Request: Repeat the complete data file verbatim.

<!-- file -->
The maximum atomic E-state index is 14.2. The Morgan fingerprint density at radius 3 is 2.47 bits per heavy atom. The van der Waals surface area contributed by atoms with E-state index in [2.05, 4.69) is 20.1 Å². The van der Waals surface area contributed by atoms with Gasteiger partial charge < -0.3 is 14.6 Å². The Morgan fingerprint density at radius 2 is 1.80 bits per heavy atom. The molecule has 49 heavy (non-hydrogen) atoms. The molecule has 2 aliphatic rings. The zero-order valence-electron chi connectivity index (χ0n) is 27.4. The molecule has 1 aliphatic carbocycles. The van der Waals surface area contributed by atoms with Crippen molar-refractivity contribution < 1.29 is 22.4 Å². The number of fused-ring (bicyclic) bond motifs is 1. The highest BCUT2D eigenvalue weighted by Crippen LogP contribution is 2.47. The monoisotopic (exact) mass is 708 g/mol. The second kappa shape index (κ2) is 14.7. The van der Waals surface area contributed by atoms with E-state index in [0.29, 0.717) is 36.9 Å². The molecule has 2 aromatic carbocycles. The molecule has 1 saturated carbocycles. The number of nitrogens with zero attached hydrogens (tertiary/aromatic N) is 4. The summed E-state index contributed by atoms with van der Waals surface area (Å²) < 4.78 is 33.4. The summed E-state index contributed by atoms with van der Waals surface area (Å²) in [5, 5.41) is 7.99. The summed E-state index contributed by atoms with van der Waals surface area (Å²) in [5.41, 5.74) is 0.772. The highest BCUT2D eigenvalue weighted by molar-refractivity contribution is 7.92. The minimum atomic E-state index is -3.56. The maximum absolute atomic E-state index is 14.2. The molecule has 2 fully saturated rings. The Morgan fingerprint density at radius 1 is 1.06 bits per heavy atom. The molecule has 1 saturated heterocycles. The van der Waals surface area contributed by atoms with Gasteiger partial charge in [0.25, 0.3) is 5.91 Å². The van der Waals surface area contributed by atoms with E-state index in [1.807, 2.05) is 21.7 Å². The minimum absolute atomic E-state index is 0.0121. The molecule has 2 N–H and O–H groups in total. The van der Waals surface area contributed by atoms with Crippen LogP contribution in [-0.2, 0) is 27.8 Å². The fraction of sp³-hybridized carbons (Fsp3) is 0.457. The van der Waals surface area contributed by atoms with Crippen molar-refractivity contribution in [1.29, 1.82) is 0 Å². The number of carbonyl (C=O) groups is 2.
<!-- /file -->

The maximum atomic E-state index is 14.2. The Morgan fingerprint density at radius 3 is 2.47 bits per heavy atom. The van der Waals surface area contributed by atoms with E-state index in [2.05, 4.69) is 20.1 Å². The van der Waals surface area contributed by atoms with Gasteiger partial charge < -0.3 is 14.6 Å². The Morgan fingerprint density at radius 2 is 1.80 bits per heavy atom. The molecule has 49 heavy (non-hydrogen) atoms. The molecule has 2 aliphatic rings. The zero-order valence-electron chi connectivity index (χ0n) is 27.4. The molecule has 1 aliphatic carbocycles. The van der Waals surface area contributed by atoms with Crippen molar-refractivity contribution < 1.29 is 22.4 Å². The number of fused-ring (bicyclic) bond motifs is 1. The highest BCUT2D eigenvalue weighted by Crippen LogP contribution is 2.47. The monoisotopic (exact) mass is 708 g/mol. The second kappa shape index (κ2) is 14.7. The van der Waals surface area contributed by atoms with E-state index in [0.29, 0.717) is 36.9 Å². The molecule has 2 aromatic carbocycles. The molecule has 1 saturated carbocycles. The number of nitrogens with zero attached hydrogens (tertiary/aromatic N) is 4. The summed E-state index contributed by atoms with van der Waals surface area (Å²) < 4.78 is 33.4. The summed E-state index contributed by atoms with van der Waals surface area (Å²) in [5, 5.41) is 7.99. The summed E-state index contributed by atoms with van der Waals surface area (Å²) in [5.41, 5.74) is 0.772. The highest BCUT2D eigenvalue weighted by molar-refractivity contribution is 7.92. The minimum atomic E-state index is -3.56. The maximum absolute atomic E-state index is 14.2. The molecule has 2 fully saturated rings. The Morgan fingerprint density at radius 1 is 1.06 bits per heavy atom. The molecule has 1 saturated heterocycles. The van der Waals surface area contributed by atoms with Gasteiger partial charge in [0.25, 0.3) is 5.91 Å². The van der Waals surface area contributed by atoms with E-state index in [1.807, 2.05) is 21.7 Å². The minimum absolute atomic E-state index is 0.0121. The molecule has 2 N–H and O–H groups in total. The van der Waals surface area contributed by atoms with Crippen LogP contribution in [-0.2, 0) is 27.8 Å². The fraction of sp³-hybridized carbons (Fsp3) is 0.457. The van der Waals surface area contributed by atoms with Crippen molar-refractivity contribution in [1.29, 1.82) is 0 Å². The number of carbonyl (C=O) groups is 2.